Saturday, August 21, 2010

Chicken Dinner

One of the things that small farms offer the world is transparency.

I know there are those that don't really want to see where their meat comes from and "how it's done". I used to be one of them.

But in this age of super-bugs and C.A.F.O.s it behoves everyone to find out about where Chicken Little and Mr. Moo came from, and how they spent the journey from farm to fork.

It is no compliment to the animal that has given it's life for you, to ignore the slaughtering process.

Little Flower Farm broilers are soothed by maidens, and held in the moments before they make the transition from bird to food. This is also how we say goodbye, and fully appreciate each and every bird that lives and leaves the farm.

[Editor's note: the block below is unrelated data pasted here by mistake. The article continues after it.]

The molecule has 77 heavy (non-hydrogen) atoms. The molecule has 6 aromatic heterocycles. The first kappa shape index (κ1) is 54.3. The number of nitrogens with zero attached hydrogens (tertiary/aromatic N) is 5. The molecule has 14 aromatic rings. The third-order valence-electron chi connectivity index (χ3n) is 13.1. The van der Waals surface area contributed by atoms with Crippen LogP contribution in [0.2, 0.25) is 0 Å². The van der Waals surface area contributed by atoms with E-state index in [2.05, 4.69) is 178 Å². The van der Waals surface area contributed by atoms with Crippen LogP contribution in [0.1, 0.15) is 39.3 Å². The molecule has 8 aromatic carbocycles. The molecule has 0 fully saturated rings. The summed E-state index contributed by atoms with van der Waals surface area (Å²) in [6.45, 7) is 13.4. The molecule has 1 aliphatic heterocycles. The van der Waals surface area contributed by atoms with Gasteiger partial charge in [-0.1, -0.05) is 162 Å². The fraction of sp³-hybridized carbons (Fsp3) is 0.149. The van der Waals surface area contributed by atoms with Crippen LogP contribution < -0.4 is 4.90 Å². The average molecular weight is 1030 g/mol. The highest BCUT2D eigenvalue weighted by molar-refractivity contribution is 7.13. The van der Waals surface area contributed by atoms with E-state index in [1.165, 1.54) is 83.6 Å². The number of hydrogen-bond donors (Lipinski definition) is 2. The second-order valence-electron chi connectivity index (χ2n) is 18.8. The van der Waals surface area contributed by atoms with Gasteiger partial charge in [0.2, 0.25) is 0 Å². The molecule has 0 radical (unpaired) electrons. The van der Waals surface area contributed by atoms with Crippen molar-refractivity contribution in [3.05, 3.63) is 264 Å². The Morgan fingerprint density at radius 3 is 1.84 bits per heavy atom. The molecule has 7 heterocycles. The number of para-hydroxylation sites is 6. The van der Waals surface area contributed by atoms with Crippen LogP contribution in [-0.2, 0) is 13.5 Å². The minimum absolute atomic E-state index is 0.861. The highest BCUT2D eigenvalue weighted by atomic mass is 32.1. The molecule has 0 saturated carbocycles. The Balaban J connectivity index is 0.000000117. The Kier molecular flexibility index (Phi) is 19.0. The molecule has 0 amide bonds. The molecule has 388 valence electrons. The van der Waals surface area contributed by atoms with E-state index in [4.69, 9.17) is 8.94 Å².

With a pull and a twist, Shane quickly wrings the neck of the bird.

After the nervous system's reaction (flapping) we sever the head and bleed it into a bucket.

Then (having no fancy chicken plucking machine) we scald the bird in hot water,

and pick the feathers off.

Next, the feet are removed and set aside to be bagged and frozen for stock.

Then we make an incision between the legs, and gut the bird.
After a nice rinse in cold water, the chicken is ready for roasting! We bag them and freeze them.
Ask Tyson is they will let you tour their processing plant.

1 comment:

  1. The most endearing part of this process is the soothing maidens. Would that all deaths were proceeded by such gentleness.